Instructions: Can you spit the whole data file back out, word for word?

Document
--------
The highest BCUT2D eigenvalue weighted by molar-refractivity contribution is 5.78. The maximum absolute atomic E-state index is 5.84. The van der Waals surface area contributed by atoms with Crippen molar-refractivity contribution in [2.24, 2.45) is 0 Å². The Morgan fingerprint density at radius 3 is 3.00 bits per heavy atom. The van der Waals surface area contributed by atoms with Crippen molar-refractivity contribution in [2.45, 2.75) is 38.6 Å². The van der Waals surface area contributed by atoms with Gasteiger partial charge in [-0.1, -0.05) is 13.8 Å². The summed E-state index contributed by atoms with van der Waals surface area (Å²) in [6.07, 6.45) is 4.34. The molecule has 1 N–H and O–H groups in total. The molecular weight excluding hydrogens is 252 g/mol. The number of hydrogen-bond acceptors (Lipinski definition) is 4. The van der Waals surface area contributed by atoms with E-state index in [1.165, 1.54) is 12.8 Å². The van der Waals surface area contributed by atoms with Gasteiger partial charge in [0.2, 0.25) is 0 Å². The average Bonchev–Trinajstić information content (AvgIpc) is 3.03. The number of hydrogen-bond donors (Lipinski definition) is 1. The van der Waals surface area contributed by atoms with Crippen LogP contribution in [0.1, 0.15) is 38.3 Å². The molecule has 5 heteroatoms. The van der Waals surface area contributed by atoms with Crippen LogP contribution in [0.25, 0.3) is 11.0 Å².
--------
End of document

The highest BCUT2D eigenvalue weighted by molar-refractivity contribution is 5.78. The maximum absolute atomic E-state index is 5.84. The van der Waals surface area contributed by atoms with Crippen molar-refractivity contribution in [2.24, 2.45) is 0 Å². The Morgan fingerprint density at radius 3 is 3.00 bits per heavy atom. The van der Waals surface area contributed by atoms with Crippen molar-refractivity contribution in [2.45, 2.75) is 38.6 Å². The van der Waals surface area contributed by atoms with Gasteiger partial charge in [-0.1, -0.05) is 13.8 Å². The summed E-state index contributed by atoms with van der Waals surface area (Å²) in [6.07, 6.45) is 4.34. The molecule has 1 N–H and O–H groups in total. The molecular weight excluding hydrogens is 252 g/mol. The number of hydrogen-bond acceptors (Lipinski definition) is 4. The van der Waals surface area contributed by atoms with E-state index in [1.165, 1.54) is 12.8 Å². The van der Waals surface area contributed by atoms with Gasteiger partial charge in [0.2, 0.25) is 0 Å². The average Bonchev–Trinajstić information content (AvgIpc) is 3.03. The number of hydrogen-bond donors (Lipinski definition) is 1. The van der Waals surface area contributed by atoms with Crippen LogP contribution in [0.1, 0.15) is 38.3 Å². The molecule has 5 heteroatoms. The van der Waals surface area contributed by atoms with Crippen LogP contribution in [0.25, 0.3) is 11.0 Å².